This is WEEKEND EDITION from NPR News. I'm Rachel Martin.
In the Ukraine, the streets have erupted into violence again this morning with protesters vowing they will keep up the pressure on the government until it folds. The country's president this morning offered concessions but they were rejected by the opposition. And now, protesters are back in the streets, demanding that the president step aside and hold new elections.
Joining us now from Kiev, the capital city, is NPR's Corey Flintoff. Good morning, Corey.
To California now where a polarizing lawsuit goes to trial tomorrow. At issue, whether job protections for public school teachers undermines students' constitutional rights to an adequate education. The students and parents who filed the lawsuit say it could provide a model for challenging teacher protection laws in other states. But to unions and state officials, all the lawsuit does is demonize teachers.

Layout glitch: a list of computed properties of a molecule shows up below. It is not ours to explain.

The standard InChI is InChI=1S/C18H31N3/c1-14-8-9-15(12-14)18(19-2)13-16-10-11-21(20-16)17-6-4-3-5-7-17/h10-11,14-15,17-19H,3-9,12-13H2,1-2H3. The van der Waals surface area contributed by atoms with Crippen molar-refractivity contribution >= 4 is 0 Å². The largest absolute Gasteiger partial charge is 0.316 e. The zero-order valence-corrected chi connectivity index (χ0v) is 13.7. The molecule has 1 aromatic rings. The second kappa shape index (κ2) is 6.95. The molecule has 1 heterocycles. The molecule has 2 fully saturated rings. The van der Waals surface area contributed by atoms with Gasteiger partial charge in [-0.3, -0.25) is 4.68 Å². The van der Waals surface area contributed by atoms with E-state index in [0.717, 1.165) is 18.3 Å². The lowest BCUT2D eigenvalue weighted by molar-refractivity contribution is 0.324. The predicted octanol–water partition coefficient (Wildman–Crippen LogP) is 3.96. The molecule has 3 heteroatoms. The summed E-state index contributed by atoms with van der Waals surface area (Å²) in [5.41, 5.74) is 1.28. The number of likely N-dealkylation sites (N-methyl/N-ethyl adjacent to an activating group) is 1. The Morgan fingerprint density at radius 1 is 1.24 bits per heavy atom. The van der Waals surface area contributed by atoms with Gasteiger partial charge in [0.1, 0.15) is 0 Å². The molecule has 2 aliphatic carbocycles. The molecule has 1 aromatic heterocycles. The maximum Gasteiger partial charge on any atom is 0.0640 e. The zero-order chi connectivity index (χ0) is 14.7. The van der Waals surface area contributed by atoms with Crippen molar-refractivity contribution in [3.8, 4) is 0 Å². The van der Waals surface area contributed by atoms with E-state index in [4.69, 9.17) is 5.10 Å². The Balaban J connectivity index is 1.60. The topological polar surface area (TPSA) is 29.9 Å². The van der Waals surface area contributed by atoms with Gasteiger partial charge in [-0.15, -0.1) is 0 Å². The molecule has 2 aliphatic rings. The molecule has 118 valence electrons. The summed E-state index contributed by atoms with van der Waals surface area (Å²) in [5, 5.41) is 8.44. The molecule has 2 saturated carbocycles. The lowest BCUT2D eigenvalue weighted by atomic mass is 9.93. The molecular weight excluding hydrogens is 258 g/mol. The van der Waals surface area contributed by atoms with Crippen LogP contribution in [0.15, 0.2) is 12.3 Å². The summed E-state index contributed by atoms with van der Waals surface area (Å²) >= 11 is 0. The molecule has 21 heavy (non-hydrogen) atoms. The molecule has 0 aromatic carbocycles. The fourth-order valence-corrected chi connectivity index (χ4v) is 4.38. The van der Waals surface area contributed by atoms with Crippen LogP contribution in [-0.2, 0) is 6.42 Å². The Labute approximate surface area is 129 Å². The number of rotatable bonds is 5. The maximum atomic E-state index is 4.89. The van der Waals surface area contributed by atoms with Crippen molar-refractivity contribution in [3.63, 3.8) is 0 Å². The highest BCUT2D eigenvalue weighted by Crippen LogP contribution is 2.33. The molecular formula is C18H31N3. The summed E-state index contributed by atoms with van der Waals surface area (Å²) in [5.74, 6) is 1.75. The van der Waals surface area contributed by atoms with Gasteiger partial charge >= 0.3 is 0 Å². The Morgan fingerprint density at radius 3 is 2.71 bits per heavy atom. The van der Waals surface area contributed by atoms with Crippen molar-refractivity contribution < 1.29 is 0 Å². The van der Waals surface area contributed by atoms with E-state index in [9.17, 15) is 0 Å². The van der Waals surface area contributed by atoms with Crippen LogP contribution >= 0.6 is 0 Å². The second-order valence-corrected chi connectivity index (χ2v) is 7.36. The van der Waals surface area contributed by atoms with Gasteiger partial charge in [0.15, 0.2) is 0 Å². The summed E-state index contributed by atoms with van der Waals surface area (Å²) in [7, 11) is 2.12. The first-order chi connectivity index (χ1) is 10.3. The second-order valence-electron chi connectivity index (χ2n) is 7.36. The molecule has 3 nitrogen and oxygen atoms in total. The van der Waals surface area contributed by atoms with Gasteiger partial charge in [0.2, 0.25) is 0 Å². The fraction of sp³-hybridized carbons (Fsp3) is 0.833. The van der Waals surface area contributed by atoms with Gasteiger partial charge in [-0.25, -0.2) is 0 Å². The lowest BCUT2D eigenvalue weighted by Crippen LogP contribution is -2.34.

Originally published on Sun January 26, 2014 3:23 pm
Anti-government protesters clashed with security forces overnight in the Ukraine capital, Kiev. The latest violence comes a day after embattled President Viktor Yanukovych tried unsuccessfully to quell unrest by offering top political posts to the opposition.
Talks between the Syrian government and the opposition have now moved to separate rooms in Geneva. The two sides met face to face this morning but so far have failed to find agreement on a humanitarian cease-fire that would allow humanitarian aid into the city of Homs. U.N. mediator Lakhdar Brahimi said today that he hopes people will be able to leave Homs in the next few days. Women and children are already beginning to depart. [POST-BROADCAST CORRECTION: In fact, women and children have not yet begun to leave.]